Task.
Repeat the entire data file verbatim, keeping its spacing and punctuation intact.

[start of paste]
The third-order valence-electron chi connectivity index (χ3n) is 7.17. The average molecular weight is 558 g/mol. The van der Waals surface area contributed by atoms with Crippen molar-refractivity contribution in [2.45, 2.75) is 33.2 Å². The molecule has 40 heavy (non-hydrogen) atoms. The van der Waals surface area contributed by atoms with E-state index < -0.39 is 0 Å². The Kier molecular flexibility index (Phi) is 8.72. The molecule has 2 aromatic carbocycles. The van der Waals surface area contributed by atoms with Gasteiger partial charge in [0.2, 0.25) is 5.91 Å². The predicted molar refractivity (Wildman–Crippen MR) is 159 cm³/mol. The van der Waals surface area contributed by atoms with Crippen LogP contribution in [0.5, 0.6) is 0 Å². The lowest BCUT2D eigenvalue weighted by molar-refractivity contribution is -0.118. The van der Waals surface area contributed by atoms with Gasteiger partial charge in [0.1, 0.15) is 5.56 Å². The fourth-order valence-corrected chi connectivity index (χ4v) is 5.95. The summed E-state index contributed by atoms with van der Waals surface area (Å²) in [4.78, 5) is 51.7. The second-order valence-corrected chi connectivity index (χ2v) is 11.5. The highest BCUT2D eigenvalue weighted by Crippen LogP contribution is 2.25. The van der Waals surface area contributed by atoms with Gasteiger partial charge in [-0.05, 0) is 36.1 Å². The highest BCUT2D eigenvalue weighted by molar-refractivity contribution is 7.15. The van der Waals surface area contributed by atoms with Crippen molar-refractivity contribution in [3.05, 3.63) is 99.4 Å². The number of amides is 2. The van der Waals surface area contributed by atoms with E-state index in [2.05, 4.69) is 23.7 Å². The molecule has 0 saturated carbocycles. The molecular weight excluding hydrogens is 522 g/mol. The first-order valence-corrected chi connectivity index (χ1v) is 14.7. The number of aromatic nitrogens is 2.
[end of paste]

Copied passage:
The third-order valence-electron chi connectivity index (χ3n) is 7.17. The average molecular weight is 558 g/mol. The van der Waals surface area contributed by atoms with Crippen molar-refractivity contribution in [2.45, 2.75) is 33.2 Å². The molecule has 40 heavy (non-hydrogen) atoms. The van der Waals surface area contributed by atoms with E-state index < -0.39 is 0 Å². The Kier molecular flexibility index (Phi) is 8.72. The molecule has 2 aromatic carbocycles. The van der Waals surface area contributed by atoms with Gasteiger partial charge in [0.2, 0.25) is 5.91 Å². The predicted molar refractivity (Wildman–Crippen MR) is 159 cm³/mol. The van der Waals surface area contributed by atoms with Crippen LogP contribution in [0.5, 0.6) is 0 Å². The lowest BCUT2D eigenvalue weighted by molar-refractivity contribution is -0.118. The van der Waals surface area contributed by atoms with Gasteiger partial charge in [0.1, 0.15) is 5.56 Å². The fourth-order valence-corrected chi connectivity index (χ4v) is 5.95. The summed E-state index contributed by atoms with van der Waals surface area (Å²) in [4.78, 5) is 51.7. The second-order valence-corrected chi connectivity index (χ2v) is 11.5. The highest BCUT2D eigenvalue weighted by Crippen LogP contribution is 2.25. The van der Waals surface area contributed by atoms with Gasteiger partial charge in [-0.05, 0) is 36.1 Å². The highest BCUT2D eigenvalue weighted by molar-refractivity contribution is 7.15. The van der Waals surface area contributed by atoms with Crippen molar-refractivity contribution in [3.05, 3.63) is 99.4 Å². The number of amides is 2. The van der Waals surface area contributed by atoms with E-state index in [2.05, 4.69) is 23.7 Å². The molecule has 0 saturated carbocycles. The molecular weight excluding hydrogens is 522 g/mol. The first-order valence-corrected chi connectivity index (χ1v) is 14.7. The number of aromatic nitrogens is 2.